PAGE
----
U.S. companies have made significant investments in the ASEAN region, which reached nearly $190 billion in 2012. That is more than U.S. investment in all of the BRIC countries (Brazil, Russia, India, China) combined. ASEAN investment into the U.S. exceeds $27 billion and investment has grown over 1,400% and has increased 169% since 2001. The Asian Development Bank (ADB) estimates Burma’s GDP growth accelerated to 7.5 percent in 2013, and expects that growth to continue. As the economy in countries like Burma continues to open, there will be expansive opportunities for U.S. companies to export more goods and services, supporting the modernization and development that will improve the quality of life for citizens.

Secretary Pritzker was joined by a delegation of U.S. CEOs and the U.S.-ASEAN Business Council.  Earlier this week, the delegation visited Vietnam and the Philippines where Secretary Pritzker met with government and business leaders and entrepreneurs to discuss the Commerce Department’s priorities for increasing trade and investment in the region.

Secretary Pritzker’s trip to the Asia-Pacific region demonstrates the importance of the region to the Obama Administration and the U.S. business community, and our shared commitment to increasing U.S. commercial activity with countries in the ASEAN region.

Secretary Pritzker Meets with Philippine President Aquino, Trade and Industry Secretary Domingo, and Finance Secretary Purisima

Secretary Pritzker meets with Philippine President Benigno Aquino III

As part of a week-long commercial diplomacy trip to the Asia-Pacific region, U.S. Secretary of Commerce Penny Pritzker is in the Philippines to demonstrate the Obama administration's ongoing commitment to Asia. Along with members of the U.S.-ASEAN Business Council (USABC) and a delegation of U.S. CEOs, she is visiting the country to strengthen trade and investment and encourage deeper business-to-business ties.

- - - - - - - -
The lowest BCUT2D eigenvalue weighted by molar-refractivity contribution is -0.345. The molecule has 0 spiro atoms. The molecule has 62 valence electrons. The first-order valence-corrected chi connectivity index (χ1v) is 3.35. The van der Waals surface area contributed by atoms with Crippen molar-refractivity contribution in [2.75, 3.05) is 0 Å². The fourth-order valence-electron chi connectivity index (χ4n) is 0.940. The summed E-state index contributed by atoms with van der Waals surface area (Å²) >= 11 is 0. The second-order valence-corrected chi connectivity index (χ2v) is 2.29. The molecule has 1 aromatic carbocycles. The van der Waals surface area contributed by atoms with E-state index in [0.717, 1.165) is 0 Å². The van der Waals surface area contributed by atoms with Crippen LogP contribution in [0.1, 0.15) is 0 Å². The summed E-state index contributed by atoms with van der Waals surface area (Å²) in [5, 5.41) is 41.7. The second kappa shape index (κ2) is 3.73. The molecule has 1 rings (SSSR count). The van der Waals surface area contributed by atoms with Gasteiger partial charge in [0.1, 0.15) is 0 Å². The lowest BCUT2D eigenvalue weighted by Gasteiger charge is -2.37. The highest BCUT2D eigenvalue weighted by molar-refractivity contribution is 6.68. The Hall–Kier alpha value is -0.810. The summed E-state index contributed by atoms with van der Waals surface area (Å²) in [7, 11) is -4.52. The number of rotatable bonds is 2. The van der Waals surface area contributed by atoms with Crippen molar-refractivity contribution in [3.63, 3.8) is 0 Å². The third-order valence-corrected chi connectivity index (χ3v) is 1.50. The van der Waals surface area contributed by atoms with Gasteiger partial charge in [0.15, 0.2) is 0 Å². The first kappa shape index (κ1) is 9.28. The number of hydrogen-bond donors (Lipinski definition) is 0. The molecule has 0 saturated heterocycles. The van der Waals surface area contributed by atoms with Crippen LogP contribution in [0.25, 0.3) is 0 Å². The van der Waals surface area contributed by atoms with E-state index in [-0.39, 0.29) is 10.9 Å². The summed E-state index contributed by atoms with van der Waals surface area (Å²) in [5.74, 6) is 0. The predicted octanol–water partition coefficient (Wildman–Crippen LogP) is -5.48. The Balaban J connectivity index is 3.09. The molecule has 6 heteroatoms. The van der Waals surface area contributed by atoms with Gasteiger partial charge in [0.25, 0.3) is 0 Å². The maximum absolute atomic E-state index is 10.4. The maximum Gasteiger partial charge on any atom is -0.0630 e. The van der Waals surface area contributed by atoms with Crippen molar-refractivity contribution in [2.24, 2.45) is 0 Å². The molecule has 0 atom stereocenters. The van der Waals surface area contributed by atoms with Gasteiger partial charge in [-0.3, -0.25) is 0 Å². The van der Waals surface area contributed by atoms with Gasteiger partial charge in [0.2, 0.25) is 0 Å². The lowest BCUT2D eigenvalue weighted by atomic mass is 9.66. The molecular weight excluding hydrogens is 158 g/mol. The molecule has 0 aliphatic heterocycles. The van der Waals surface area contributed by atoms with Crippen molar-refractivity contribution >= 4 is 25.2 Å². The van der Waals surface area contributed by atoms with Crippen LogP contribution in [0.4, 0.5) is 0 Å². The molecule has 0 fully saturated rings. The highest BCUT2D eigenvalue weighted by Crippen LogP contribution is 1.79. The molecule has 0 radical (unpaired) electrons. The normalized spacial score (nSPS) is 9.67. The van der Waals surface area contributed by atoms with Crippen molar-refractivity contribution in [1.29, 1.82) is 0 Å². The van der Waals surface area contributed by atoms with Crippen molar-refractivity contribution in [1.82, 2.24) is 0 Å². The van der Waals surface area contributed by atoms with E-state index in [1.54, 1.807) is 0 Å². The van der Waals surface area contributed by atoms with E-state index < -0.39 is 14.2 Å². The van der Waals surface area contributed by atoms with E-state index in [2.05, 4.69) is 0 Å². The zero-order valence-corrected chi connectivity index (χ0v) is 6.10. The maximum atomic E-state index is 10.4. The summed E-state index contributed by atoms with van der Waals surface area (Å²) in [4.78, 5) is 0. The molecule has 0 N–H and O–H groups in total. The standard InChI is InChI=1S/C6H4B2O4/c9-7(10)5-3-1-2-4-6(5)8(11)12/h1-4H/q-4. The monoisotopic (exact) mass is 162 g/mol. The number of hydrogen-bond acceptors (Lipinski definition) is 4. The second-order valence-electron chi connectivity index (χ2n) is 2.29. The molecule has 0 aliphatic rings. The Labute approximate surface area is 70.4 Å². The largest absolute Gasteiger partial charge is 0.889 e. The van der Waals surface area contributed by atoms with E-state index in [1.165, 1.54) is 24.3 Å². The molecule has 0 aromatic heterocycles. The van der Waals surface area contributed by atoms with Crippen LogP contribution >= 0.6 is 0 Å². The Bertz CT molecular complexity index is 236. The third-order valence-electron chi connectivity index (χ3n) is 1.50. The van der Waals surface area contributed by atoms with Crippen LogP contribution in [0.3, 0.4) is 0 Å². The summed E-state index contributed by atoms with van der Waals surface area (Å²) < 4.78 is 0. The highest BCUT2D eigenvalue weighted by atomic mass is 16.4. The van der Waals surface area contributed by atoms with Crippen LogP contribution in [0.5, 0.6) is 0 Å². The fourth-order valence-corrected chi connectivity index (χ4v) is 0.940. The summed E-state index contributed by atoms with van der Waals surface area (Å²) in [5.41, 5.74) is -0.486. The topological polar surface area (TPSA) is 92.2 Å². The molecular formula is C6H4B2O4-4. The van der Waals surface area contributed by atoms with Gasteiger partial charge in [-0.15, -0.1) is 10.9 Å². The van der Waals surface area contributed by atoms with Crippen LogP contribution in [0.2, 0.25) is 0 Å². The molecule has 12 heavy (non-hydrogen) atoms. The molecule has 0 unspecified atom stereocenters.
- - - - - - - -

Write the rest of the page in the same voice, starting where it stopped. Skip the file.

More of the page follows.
The United States and the Philippines share a $24 billion per year trade relationship, one that was further bolstered by President Obama’s recent trip to the country in April. Today, Secretary Pritzker met with Philippine President Benigno Aquino III, and yesterday with Philippine Secretary of Trade and Industry Gregory Domingo and Finance Secretary Cesar Purisima, to build on that strong U.S.-Philippine relationship.

Secretary Pritzker congratulated President Aquino for his successful leadership and commended both Secretary Domingo and Secretary Purisima on the Philippines’ recent economic accomplishments and reforms, which have resulted in strong growth. In fact, the country has doubled its GDP growth rate from 3.6 percent in 2011 to 7.2 percent in 2013. In addition, Secretary Pritzker noted that the already strong trade relationship between the Philippines and the United States has continued to grow, with U.S. exports to the Philippines increasing over the past year.

During the meetings, Secretary Pritzker reaffirmed the United States’ commitment to the country and the ASEAN region and discussed opportunities for U.S. companies to support the Philippines’ infrastructure development needs, including the Clark International Airport. She also talked about outstanding U.S.-Philippine trade issues and steps the country could take to become an even more attractive destination for U.S. investment.

Data Expands the Tourism Industry

Bass Harbor Head Lighthouse at Sunset in Acadia National Park.  Photo: Jeremy Stevens (

Every year thousands of visitors flock to the United States to explore the country and experience the culture. The travel and tourism industry has grown exponentially from 55 million international visitors in 2009 to 70 million in 2013.

Understanding the importance of this industry, President Obama recently set a goal to increase the numbers to 100 million visitors annually by the end of 2021. It’s a daunting number that may seem impossible, but state tourism offices all over America are jumping at the opportunity to expand and grow local businesses.

But how can these local businesses and tourism offices figure out the best ways to attract more visitors to their states?

One word: Data

The U.S. Department of Commerce recently released its 2013 report on International Visitation to the United States which outlines international visitor data for the following five categories:

Secretary Pritzker Promotes Entrepreneurship in the Philippines

Secretary Pritzker Promotes Entrepreneurship in the Philippines